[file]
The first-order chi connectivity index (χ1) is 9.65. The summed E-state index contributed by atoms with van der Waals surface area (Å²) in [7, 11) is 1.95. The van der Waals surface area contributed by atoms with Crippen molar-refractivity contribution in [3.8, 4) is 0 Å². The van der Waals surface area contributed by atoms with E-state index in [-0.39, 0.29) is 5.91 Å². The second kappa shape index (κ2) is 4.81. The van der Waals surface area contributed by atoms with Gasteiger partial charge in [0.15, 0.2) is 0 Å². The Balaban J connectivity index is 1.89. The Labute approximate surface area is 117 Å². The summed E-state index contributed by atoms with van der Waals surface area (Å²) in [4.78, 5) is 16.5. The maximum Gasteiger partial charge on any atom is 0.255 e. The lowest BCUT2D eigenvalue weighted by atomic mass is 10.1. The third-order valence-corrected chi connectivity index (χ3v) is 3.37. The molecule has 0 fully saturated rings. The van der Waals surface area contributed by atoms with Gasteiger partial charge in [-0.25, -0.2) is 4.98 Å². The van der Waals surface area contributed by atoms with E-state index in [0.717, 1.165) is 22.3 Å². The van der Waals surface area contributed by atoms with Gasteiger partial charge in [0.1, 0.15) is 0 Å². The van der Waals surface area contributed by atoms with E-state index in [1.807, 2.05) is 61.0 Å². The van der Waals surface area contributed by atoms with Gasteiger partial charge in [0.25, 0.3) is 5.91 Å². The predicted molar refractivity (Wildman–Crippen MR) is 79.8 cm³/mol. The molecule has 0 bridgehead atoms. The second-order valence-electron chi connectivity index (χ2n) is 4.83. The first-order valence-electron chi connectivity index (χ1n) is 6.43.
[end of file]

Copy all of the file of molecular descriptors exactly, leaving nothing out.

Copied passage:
The first-order chi connectivity index (χ1) is 9.65. The summed E-state index contributed by atoms with van der Waals surface area (Å²) in [7, 11) is 1.95. The van der Waals surface area contributed by atoms with Crippen molar-refractivity contribution in [3.8, 4) is 0 Å². The van der Waals surface area contributed by atoms with E-state index in [-0.39, 0.29) is 5.91 Å². The second kappa shape index (κ2) is 4.81. The van der Waals surface area contributed by atoms with Gasteiger partial charge in [0.15, 0.2) is 0 Å². The Balaban J connectivity index is 1.89. The Labute approximate surface area is 117 Å². The summed E-state index contributed by atoms with van der Waals surface area (Å²) in [4.78, 5) is 16.5. The maximum Gasteiger partial charge on any atom is 0.255 e. The lowest BCUT2D eigenvalue weighted by atomic mass is 10.1. The third-order valence-corrected chi connectivity index (χ3v) is 3.37. The molecule has 0 fully saturated rings. The van der Waals surface area contributed by atoms with Gasteiger partial charge in [-0.25, -0.2) is 4.98 Å². The van der Waals surface area contributed by atoms with E-state index in [0.717, 1.165) is 22.3 Å². The van der Waals surface area contributed by atoms with Gasteiger partial charge in [0.1, 0.15) is 0 Å². The van der Waals surface area contributed by atoms with E-state index in [1.807, 2.05) is 61.0 Å². The van der Waals surface area contributed by atoms with Gasteiger partial charge in [0.25, 0.3) is 5.91 Å². The predicted molar refractivity (Wildman–Crippen MR) is 79.8 cm³/mol. The molecule has 0 bridgehead atoms. The second-order valence-electron chi connectivity index (χ2n) is 4.83. The first-order valence-electron chi connectivity index (χ1n) is 6.43.